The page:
Here’s a straightforward function of two variables, x and y:

Its domain is all real x and y, with the single exception of x = y = 0, which would make the denominator 0. But we have experience with functions such as sin(x)/x, where we can find the limiting value as x approaches 0 and just make a fiat declaration that that limit isthe value of the function at the origin. Can we do it here?

Well, let’s just tabulate the value of f(x,y) for different values of x close to 0 and see what happens:

f(0.1, 0.1) = 0.0990099

f(0.01, 0.01) = 0.009999

f(0.001, 0.001) = 0.000999999

This suggests that if we just define f(0, 0) = 0 then we’ll have a continuous function. But there’s a nagging question – we just approached the point (0, 0) from the line y = x. What if we approached from (say) y = 2x?

f(0.1, 0.2) = 0.344828

f(0.01, 0.02) = 0.0399361

f(0.01, 0.02) = 0.00399994

So far so good. But we’re really paranoid people. What if we want to approach the origin from every single linear path and see if anything comes out weird?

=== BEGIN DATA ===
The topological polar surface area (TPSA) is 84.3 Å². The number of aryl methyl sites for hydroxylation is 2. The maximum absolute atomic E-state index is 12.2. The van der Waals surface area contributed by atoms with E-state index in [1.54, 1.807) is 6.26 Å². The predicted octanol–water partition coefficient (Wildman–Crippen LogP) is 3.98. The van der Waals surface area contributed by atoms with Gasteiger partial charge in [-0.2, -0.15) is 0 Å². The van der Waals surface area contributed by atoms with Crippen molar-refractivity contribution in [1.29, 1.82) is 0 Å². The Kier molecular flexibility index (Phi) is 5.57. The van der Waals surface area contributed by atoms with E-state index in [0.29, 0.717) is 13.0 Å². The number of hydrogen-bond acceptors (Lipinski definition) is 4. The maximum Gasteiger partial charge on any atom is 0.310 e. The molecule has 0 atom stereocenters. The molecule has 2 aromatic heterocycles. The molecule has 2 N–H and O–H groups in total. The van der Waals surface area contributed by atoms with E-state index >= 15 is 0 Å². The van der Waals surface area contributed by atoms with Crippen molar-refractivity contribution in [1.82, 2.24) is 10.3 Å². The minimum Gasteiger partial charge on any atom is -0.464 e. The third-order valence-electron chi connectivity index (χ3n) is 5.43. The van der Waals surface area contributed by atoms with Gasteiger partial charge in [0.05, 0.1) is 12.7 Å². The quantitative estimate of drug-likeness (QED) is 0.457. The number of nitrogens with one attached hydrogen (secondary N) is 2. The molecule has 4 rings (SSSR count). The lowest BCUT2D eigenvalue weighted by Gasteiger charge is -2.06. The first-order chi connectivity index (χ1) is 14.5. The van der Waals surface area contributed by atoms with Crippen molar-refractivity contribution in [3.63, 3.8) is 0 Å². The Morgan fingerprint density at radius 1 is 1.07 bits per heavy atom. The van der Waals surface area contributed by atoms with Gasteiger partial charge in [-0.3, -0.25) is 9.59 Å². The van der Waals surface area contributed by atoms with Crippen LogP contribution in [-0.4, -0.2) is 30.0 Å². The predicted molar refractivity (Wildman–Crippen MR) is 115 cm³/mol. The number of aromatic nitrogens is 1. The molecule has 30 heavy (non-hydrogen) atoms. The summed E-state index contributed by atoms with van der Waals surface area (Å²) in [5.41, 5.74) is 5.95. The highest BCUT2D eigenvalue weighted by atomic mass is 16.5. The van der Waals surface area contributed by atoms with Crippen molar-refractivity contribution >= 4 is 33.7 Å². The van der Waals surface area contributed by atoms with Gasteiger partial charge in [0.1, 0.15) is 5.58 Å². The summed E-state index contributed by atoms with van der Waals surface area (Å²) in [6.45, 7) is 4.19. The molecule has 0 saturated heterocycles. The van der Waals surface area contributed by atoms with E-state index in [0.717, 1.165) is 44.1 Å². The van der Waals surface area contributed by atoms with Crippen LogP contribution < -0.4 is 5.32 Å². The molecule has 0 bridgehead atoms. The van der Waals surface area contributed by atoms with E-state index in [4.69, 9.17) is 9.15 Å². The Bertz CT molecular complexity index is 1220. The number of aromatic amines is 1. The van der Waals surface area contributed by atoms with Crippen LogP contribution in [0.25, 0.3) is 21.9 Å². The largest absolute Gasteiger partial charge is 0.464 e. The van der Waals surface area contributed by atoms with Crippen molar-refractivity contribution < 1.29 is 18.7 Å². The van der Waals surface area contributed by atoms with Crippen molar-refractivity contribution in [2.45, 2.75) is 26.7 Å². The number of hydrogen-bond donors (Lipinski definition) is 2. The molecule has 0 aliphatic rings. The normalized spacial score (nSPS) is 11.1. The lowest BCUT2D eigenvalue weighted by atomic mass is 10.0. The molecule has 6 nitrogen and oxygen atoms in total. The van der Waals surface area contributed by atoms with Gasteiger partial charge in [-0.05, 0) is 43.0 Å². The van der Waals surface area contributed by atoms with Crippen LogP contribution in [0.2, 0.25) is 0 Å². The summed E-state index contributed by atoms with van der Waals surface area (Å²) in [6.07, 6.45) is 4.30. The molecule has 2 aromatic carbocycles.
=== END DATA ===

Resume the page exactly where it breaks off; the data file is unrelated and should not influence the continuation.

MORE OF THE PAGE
Which, I assure you, will approach 0 as x -> 0 for any m you care to name.

Maybe we’re sufficiently convinced by this that we’re ok to just declare that the limit of f(x,y) as x and y approach 0 is 0. But maybe we’re just not paranoid enough. Dale Gribble might come up to us and say “That’s just what the feds want you to think. I bet if you approach the origin from the parabolic path x = y^2 then you won’t get 0 as the limit.”

We can try it out:

Oh geez, Dale is right. The path of approach to the origin does matter, and so the limit does not exist. Let’s take a look at the graph:

There’s a parabolic ridge and a parabolic canyon along those contours. Approach via those veatures and you never start descending. Approach via a straight-line path to the origin and sure enough you’ll start vertically descending toward (0,0,0). A contour map might help clarify:

This illustrates something that’s actually a serious pain in *real analysis*, the formal name for the study of functions involving real numbers. Real functions can be very weird animals in general, and you have to worry about seemingly straightforward limits not existing and directional derivatives behaving very badly. Perhaps counterintuitively, in *complex analysis* (the study of complex numbers) this sort of thing is actually much easier. The real and imaginary parts of complex functions are tightly bound together in a rather profound way that makes working with these limits and derivatives much easier than in the case of purely real numbers.

Go figure.